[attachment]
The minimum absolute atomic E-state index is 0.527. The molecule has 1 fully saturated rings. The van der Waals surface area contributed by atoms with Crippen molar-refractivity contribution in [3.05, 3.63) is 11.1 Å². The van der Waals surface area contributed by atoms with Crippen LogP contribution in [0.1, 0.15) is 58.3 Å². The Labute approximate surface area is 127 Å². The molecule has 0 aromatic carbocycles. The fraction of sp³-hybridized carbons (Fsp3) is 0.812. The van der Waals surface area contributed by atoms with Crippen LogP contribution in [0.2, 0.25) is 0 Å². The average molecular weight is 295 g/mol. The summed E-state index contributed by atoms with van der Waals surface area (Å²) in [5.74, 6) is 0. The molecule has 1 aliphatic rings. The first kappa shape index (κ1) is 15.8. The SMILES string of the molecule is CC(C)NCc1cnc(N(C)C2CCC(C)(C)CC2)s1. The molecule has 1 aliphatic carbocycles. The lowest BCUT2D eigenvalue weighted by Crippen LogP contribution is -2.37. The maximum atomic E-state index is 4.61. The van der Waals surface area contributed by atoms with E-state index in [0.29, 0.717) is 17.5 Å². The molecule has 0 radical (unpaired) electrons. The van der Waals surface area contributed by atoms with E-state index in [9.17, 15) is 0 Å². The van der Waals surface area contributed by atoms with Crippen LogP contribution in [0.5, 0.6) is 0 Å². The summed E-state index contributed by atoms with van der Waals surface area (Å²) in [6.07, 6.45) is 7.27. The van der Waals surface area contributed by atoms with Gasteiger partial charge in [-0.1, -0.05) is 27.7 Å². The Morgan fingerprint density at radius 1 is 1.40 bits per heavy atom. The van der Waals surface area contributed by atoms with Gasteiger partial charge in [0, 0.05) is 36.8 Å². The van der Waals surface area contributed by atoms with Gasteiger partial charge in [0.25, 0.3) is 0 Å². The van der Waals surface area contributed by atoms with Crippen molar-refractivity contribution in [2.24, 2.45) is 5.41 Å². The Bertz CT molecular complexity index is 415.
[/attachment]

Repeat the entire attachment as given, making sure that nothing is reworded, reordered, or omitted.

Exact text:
The minimum absolute atomic E-state index is 0.527. The molecule has 1 fully saturated rings. The van der Waals surface area contributed by atoms with Crippen molar-refractivity contribution in [3.05, 3.63) is 11.1 Å². The van der Waals surface area contributed by atoms with Crippen LogP contribution in [0.1, 0.15) is 58.3 Å². The Labute approximate surface area is 127 Å². The molecule has 0 aromatic carbocycles. The fraction of sp³-hybridized carbons (Fsp3) is 0.812. The van der Waals surface area contributed by atoms with Crippen LogP contribution in [0.2, 0.25) is 0 Å². The average molecular weight is 295 g/mol. The summed E-state index contributed by atoms with van der Waals surface area (Å²) in [5.74, 6) is 0. The molecule has 1 aliphatic rings. The first kappa shape index (κ1) is 15.8. The SMILES string of the molecule is CC(C)NCc1cnc(N(C)C2CCC(C)(C)CC2)s1. The molecule has 1 aliphatic carbocycles. The lowest BCUT2D eigenvalue weighted by Crippen LogP contribution is -2.37. The maximum atomic E-state index is 4.61. The van der Waals surface area contributed by atoms with E-state index in [0.29, 0.717) is 17.5 Å². The molecule has 0 radical (unpaired) electrons. The van der Waals surface area contributed by atoms with E-state index in [9.17, 15) is 0 Å². The van der Waals surface area contributed by atoms with Crippen LogP contribution in [0.5, 0.6) is 0 Å². The summed E-state index contributed by atoms with van der Waals surface area (Å²) in [6.07, 6.45) is 7.27. The van der Waals surface area contributed by atoms with Gasteiger partial charge in [-0.1, -0.05) is 27.7 Å². The Morgan fingerprint density at radius 1 is 1.40 bits per heavy atom. The van der Waals surface area contributed by atoms with Gasteiger partial charge in [0, 0.05) is 36.8 Å². The van der Waals surface area contributed by atoms with Gasteiger partial charge in [0.25, 0.3) is 0 Å². The van der Waals surface area contributed by atoms with Crippen molar-refractivity contribution in [2.24, 2.45) is 5.41 Å². The Bertz CT molecular complexity index is 415.